Platform Retargeting

Since the introduction of Conroe/Merom back in 2006 Intel has been prioritizing notebooks for the majority of its processor designs. The TDP target for these architectures was set around 35 - 45W. Higher and lower TDPs were hit by binning and scaling voltage. The rule of thumb is a single architecture can efficiently cover an order of magnitude of TDPs. In the case of these architectures we saw them scale all the way up to 130W and all the way down to 17W.

In the middle of 2011 Intel announced its Ultrabook initiative, and at the same time mentioned that Haswell would shift Intel's notebook design target from 35 - 45W down to 10 - 20W.

At the time I didn't think too much about the new design target, but everything makes a lot more sense now. This isn't a "simple" architectural shift, it's a complete rethinking of how Intel approaches platform design. More importantly than Haswell's 10 - 20W design point, is the new expanded SoC design target. I'll get to the second part shortly.

Platform Power

There will be four client focused categories of Haswell, and I can only talk about three of them now. There are the standard voltage desktop parts, the mobile parts and the ultra-mobile parts: Haswell, Haswell M and Haswell U. There's a fourth category of Haswell that may happen but a lot is still up in the air on that line.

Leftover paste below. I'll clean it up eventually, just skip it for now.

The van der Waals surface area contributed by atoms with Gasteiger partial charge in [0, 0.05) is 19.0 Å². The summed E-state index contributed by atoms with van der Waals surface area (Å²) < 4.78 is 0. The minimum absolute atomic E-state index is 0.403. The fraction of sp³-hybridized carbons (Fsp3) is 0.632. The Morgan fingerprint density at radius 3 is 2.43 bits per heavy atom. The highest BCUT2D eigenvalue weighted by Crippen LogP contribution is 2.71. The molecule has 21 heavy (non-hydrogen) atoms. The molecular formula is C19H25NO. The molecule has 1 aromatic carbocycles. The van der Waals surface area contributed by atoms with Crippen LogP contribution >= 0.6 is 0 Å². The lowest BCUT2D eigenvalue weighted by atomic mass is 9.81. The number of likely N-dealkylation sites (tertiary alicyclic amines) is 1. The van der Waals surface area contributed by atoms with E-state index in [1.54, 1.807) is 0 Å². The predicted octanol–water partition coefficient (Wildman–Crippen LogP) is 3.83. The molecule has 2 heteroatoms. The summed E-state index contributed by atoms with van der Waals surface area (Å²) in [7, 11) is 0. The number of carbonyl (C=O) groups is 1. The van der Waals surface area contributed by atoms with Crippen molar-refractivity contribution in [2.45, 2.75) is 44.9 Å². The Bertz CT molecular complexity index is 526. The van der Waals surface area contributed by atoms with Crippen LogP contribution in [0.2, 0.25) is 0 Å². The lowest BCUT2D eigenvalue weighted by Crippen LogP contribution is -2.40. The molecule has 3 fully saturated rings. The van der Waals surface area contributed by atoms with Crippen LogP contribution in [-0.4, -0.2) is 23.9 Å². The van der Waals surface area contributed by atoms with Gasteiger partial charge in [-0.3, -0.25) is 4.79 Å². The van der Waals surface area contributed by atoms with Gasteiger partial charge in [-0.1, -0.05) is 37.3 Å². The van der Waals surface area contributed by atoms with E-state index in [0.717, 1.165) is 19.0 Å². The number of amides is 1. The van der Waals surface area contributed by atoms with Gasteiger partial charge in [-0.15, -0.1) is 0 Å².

Of the three that Intel is talking about now, the first two (Haswell/Haswell M) don't do anything revolutionary on the platform power side. Intel is promising around a 20% reduction in platform power compared to Sandy Bridge, but not the order of magnitude improvement it promised at IDF. These platforms are still two-chip solutions with the SoC and a secondary IO chip similar to what we have today with Ivy Bridge + PCH.

It's the Haswell U/ULT parts that brings about the dramatic change. These will be a single chip solution, with part of the voltage regulation typically found on motherboards moved onto the chip's package instead. There will still be some VR components on the motherboard as far as I can tell, it's the specifics that are lacking at this point (which seems to be much of the theme of this year's IDF).

Seven years ago Intel first demonstrated working silicon with an on-chip North Bridge (now commonplace) and on-package CMOS voltage regulation: